For those of you that know something about World War II machinery, the German “Tiger” tank will need no introduction. And for those of you who have a life, here’s a little background on why those mentioned formerly might know a thing or two about this engineering masterpiece.
April 1942 saw the “Tiger”, officially marked as the Panzer VI, go into production as the pinnacle of German tank design. Eventually introduced in August 1942, the “Tiger” was at that time the most powerful tank in the world. It’s success was so profound that no allied tank dared to engage it in open combat, a phobia that was soon termed “Tigerphobia.”
Three firms were contracted for the design and weaponry of the new tank; namely Porsche, Henschel & Sohn and lastly Krupp. Porsche and Henschel were responsible for the chassis and automotive design whilst the turret and main weapon design was the work of Krupp. And yes for those alert readers, it was the same Porsche that now make 911’s and the like.
Weighing in at 59 tons under full combat conditions, carrying an 88mm anti-aircraft gun (the most powerful in the German army) and boasting armour so thick at the front it was basically indestructible, this was one serious piece of machinery.
And this leads me nicely to the all new Audi S3. If a war broke out between hot hatches, this would without a doubt be my choice of heavy-duty weaponry. Krupp would be proud of the 2.0 litre turbo-charged engine in the S3, something I can only equate to that 88mm gun the Germans strapped to their “Tiger.” There is nothing but pure savagery that emanates from under the bonnet, as 188kW and 350Nm cannon occupants from 0-100km/h in 6 seconds and on to a top speed of 250km/h. (Electronically limited of course)
To deal with this sinister powerplant, the S3 boasts Audi’s legendary “Quattro” badge. I’ve had the pleasure of driving a few all-wheel-drive cars in my life, none of which manage to put everything together quite like the Audi. (Granted I haven’t yet driven the even more legendary Subaru WRX Sti) The grip is just endless. If you’ve followed much of my writing – and I’m sure you haven’t – you’ll know my test route incorporates the “Valley of a Thousand Hills,” probably the most rousing bit of road in the greater Durban area. I have never experienced such a thrill behind a wheel, as the S3 sling shot me from corner to corner with such effortlessness; and I was hardly Driving Miss Daisy.
My only gripe is getting the S3 off the line with any haste, as the Quattro system bogs down at low revs, allowing the fat bloke next to you in his Daewoo Matiz to get the jump at the lights. Unfortunately the only way to solve this is by melting your clutch and giving it some welly; the burning smell is but a small reminder that you just knocked 10,000km off it’s life span.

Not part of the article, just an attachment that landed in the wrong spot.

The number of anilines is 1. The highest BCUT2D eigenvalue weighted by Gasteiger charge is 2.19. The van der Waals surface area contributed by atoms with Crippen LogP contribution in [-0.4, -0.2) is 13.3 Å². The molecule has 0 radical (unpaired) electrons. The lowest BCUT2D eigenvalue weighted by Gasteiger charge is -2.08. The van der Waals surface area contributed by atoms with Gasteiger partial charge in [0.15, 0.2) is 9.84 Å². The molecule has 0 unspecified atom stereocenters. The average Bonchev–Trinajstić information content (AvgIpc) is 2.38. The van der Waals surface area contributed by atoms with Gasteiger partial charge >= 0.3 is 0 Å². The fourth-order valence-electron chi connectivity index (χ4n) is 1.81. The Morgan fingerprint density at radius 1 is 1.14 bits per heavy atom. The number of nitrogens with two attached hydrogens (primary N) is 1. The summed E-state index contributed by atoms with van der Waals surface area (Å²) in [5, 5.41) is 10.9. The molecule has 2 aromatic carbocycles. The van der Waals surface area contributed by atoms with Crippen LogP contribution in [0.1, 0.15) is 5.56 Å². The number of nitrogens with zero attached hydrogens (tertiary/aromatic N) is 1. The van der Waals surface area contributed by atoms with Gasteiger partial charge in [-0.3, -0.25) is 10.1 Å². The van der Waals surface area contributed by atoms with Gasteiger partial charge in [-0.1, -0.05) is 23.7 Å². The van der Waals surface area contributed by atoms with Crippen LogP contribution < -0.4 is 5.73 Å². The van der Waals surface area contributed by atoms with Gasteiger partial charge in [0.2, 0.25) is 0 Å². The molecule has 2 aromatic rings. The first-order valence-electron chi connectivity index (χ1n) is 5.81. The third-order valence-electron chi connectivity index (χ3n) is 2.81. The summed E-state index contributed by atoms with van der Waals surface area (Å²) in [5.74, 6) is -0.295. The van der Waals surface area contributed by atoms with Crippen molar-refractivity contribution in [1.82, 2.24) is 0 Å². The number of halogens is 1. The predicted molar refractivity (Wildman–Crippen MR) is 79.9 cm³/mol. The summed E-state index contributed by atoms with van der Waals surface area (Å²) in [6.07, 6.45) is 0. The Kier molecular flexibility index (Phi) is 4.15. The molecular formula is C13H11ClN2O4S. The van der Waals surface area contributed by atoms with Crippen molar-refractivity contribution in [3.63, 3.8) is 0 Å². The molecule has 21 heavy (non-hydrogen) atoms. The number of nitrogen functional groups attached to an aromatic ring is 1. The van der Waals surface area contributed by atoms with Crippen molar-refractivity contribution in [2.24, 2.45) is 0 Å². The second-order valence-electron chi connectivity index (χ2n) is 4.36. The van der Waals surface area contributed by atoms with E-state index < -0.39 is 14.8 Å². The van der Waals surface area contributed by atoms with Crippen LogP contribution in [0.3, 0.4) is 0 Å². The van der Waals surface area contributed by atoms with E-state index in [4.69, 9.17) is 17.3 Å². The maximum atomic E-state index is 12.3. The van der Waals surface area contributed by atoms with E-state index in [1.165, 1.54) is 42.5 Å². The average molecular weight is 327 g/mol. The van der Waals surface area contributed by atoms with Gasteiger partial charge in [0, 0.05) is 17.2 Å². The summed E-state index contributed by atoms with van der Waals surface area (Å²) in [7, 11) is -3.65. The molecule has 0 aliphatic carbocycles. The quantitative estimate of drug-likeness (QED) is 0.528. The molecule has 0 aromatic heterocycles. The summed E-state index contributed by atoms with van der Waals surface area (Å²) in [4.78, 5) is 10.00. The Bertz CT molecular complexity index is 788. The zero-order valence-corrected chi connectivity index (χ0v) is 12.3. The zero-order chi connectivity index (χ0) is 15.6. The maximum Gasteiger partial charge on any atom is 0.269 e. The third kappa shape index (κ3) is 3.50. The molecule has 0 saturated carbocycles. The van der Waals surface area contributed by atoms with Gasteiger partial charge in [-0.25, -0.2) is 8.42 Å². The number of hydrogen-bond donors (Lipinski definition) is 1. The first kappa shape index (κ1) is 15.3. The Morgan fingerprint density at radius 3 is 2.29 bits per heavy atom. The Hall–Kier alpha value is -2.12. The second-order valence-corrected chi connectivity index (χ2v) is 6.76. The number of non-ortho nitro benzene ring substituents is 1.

Then there’s the package in which all this fury is encased. It’s a brutish looking thing, with its wide grill, massive 18inch wheels and tar scrapping body kit. I’ve said before – and I’ll say it again – Audi really have hit the nail on the head when it comes to styling. Especially with their LED running lights, which run over the top of the headlight on the S3. Other than the Ford Focus ST I don’t think there’s another hot-hatch that rivals the S3 in the looks department.
Finally I come to the interior, a department in which I can guarantee Audi reign supreme. I won’t claim to have driven every hatch on the market, but I have sat in all of them. The level of quality and attention to detail in the S3 is exquisite; to the point where the stitching in the leather would have the Queen fire her seamstress. Then there are bits of shiny aluminium dashed about to remind you that this is a sports car – although no doubt the body-hugging bucket seats won’t let you forget it, especially on a bumpy road.
Tick every little box on the options list and that’s how many toys there were in my test car. I won’t bore you with the minor details as I’m sure an Audi salesperson would kindly oblige if you’re really interested. The pick of the lot included satellite navigation and Audi’s park assist – which actually parallel parks the cars for you. Although Audi should be banned from selling this car to anyone who needs to use such a feature, as it displays a distinct lack of ability behind the wheel. Oh and it’s a R7,750 optional extra, in case looking incompetent didn’t deter you enough.
There is no doubt in my mind that the S3 is the best hot-hatch I’ve driven, probably somewhat like the “Tiger” was the best tank any German soldier had the pleasure of commanding. Unfortunately the “Tiger” had one massive fault. It was so complex to produce, with its dual tracks and intricate mechanical system that it spent more time under repair than putting the allies under duress.
Similarly the Audi has one massive flaw – not mechanically but fiscally. You see at R394,000 the only hatch more expensive is the Subaru and lets be honest the Scoobie shouldn’t even be classified in the category. So the Audi is about R100,000 more than any other hot-hatch, which is not an inconsiderable amount of money.
Like Hitler, you’re stuck between a rock and a hard place. Do you splash out and buy the Audi – or save R100k, buy a Focus ST and settle for a slightly less dynamic drive and slightly less firepower? Personally, I couldn’t live without the S3’s big gun under my bonnet…
Photo Credit: Motorpics